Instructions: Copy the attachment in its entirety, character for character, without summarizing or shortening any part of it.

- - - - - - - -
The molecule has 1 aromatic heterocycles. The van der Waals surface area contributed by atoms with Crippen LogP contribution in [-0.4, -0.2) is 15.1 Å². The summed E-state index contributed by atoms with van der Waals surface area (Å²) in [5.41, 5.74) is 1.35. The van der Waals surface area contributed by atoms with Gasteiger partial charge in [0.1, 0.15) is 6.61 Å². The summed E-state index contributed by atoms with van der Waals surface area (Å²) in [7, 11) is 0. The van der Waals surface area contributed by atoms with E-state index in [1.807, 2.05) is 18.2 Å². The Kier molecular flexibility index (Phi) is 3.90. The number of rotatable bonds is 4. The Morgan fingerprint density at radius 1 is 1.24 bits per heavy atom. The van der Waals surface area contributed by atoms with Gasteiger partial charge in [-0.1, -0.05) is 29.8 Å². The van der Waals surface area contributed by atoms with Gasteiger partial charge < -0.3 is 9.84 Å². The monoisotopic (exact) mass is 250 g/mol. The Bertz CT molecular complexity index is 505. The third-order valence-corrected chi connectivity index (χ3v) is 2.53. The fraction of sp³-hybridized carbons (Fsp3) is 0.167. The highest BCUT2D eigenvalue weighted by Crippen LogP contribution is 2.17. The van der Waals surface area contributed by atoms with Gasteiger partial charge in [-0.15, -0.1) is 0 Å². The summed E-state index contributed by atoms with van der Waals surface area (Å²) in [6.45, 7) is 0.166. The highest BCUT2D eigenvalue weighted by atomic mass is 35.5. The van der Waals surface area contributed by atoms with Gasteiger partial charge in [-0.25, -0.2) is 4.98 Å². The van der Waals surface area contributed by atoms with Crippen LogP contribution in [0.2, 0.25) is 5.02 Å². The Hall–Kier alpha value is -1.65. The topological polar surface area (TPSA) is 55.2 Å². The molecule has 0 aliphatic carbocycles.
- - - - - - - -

The molecule has 1 aromatic heterocycles. The van der Waals surface area contributed by atoms with Crippen LogP contribution in [-0.4, -0.2) is 15.1 Å². The summed E-state index contributed by atoms with van der Waals surface area (Å²) in [5.41, 5.74) is 1.35. The van der Waals surface area contributed by atoms with Gasteiger partial charge in [0.1, 0.15) is 6.61 Å². The summed E-state index contributed by atoms with van der Waals surface area (Å²) in [7, 11) is 0. The van der Waals surface area contributed by atoms with E-state index in [1.807, 2.05) is 18.2 Å². The Kier molecular flexibility index (Phi) is 3.90. The number of rotatable bonds is 4. The Morgan fingerprint density at radius 1 is 1.24 bits per heavy atom. The van der Waals surface area contributed by atoms with Gasteiger partial charge in [-0.1, -0.05) is 29.8 Å². The van der Waals surface area contributed by atoms with Gasteiger partial charge < -0.3 is 9.84 Å². The monoisotopic (exact) mass is 250 g/mol. The Bertz CT molecular complexity index is 505. The third-order valence-corrected chi connectivity index (χ3v) is 2.53. The fraction of sp³-hybridized carbons (Fsp3) is 0.167. The highest BCUT2D eigenvalue weighted by Crippen LogP contribution is 2.17. The van der Waals surface area contributed by atoms with Gasteiger partial charge in [-0.15, -0.1) is 0 Å². The summed E-state index contributed by atoms with van der Waals surface area (Å²) in [6.45, 7) is 0.166. The highest BCUT2D eigenvalue weighted by atomic mass is 35.5. The van der Waals surface area contributed by atoms with Gasteiger partial charge in [-0.25, -0.2) is 4.98 Å². The van der Waals surface area contributed by atoms with Crippen LogP contribution in [0.2, 0.25) is 5.02 Å². The Hall–Kier alpha value is -1.65. The topological polar surface area (TPSA) is 55.2 Å². The molecule has 0 aliphatic carbocycles.